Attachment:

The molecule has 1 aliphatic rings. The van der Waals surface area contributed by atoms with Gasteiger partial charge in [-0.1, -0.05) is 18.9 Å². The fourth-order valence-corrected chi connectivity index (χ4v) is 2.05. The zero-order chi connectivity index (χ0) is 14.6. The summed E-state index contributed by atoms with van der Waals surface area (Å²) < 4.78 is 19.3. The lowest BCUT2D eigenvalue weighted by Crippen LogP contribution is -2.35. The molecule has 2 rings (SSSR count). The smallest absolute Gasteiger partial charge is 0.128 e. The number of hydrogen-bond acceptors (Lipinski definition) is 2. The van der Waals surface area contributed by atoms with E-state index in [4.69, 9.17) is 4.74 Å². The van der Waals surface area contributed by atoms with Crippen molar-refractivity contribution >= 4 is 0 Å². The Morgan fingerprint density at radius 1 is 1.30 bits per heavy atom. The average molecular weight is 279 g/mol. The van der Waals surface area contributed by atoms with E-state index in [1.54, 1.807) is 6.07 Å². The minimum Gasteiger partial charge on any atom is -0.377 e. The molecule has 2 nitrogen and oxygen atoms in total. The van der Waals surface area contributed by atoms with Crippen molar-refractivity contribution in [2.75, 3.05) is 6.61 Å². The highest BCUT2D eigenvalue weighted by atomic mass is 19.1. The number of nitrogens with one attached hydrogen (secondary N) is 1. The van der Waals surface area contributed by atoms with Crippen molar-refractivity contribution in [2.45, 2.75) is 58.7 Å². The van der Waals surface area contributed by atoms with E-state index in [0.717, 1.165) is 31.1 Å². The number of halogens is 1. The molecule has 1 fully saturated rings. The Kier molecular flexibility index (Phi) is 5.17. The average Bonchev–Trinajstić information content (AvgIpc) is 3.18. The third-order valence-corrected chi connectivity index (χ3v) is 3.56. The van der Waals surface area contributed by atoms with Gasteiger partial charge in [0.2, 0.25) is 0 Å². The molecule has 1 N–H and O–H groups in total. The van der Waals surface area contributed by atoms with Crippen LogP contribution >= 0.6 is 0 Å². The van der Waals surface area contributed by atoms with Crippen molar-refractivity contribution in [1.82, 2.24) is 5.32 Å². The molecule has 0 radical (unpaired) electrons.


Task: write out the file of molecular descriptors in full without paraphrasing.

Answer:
The molecule has 1 aliphatic rings. The van der Waals surface area contributed by atoms with Gasteiger partial charge in [-0.1, -0.05) is 18.9 Å². The fourth-order valence-corrected chi connectivity index (χ4v) is 2.05. The zero-order chi connectivity index (χ0) is 14.6. The summed E-state index contributed by atoms with van der Waals surface area (Å²) < 4.78 is 19.3. The lowest BCUT2D eigenvalue weighted by Crippen LogP contribution is -2.35. The molecule has 2 rings (SSSR count). The smallest absolute Gasteiger partial charge is 0.128 e. The number of hydrogen-bond acceptors (Lipinski definition) is 2. The van der Waals surface area contributed by atoms with E-state index in [4.69, 9.17) is 4.74 Å². The van der Waals surface area contributed by atoms with Crippen molar-refractivity contribution >= 4 is 0 Å². The Morgan fingerprint density at radius 1 is 1.30 bits per heavy atom. The average molecular weight is 279 g/mol. The van der Waals surface area contributed by atoms with E-state index in [1.54, 1.807) is 6.07 Å². The minimum Gasteiger partial charge on any atom is -0.377 e. The molecule has 2 nitrogen and oxygen atoms in total. The van der Waals surface area contributed by atoms with Crippen molar-refractivity contribution in [2.75, 3.05) is 6.61 Å². The highest BCUT2D eigenvalue weighted by atomic mass is 19.1. The number of nitrogens with one attached hydrogen (secondary N) is 1. The van der Waals surface area contributed by atoms with Crippen molar-refractivity contribution in [2.45, 2.75) is 58.7 Å². The van der Waals surface area contributed by atoms with E-state index in [0.717, 1.165) is 31.1 Å². The number of halogens is 1. The molecule has 1 fully saturated rings. The Kier molecular flexibility index (Phi) is 5.17. The average Bonchev–Trinajstić information content (AvgIpc) is 3.18. The third-order valence-corrected chi connectivity index (χ3v) is 3.56. The van der Waals surface area contributed by atoms with Gasteiger partial charge in [0.2, 0.25) is 0 Å². The molecule has 1 N–H and O–H groups in total. The van der Waals surface area contributed by atoms with Crippen LogP contribution >= 0.6 is 0 Å². The van der Waals surface area contributed by atoms with Crippen molar-refractivity contribution in [1.82, 2.24) is 5.32 Å². The molecule has 0 radical (unpaired) electrons.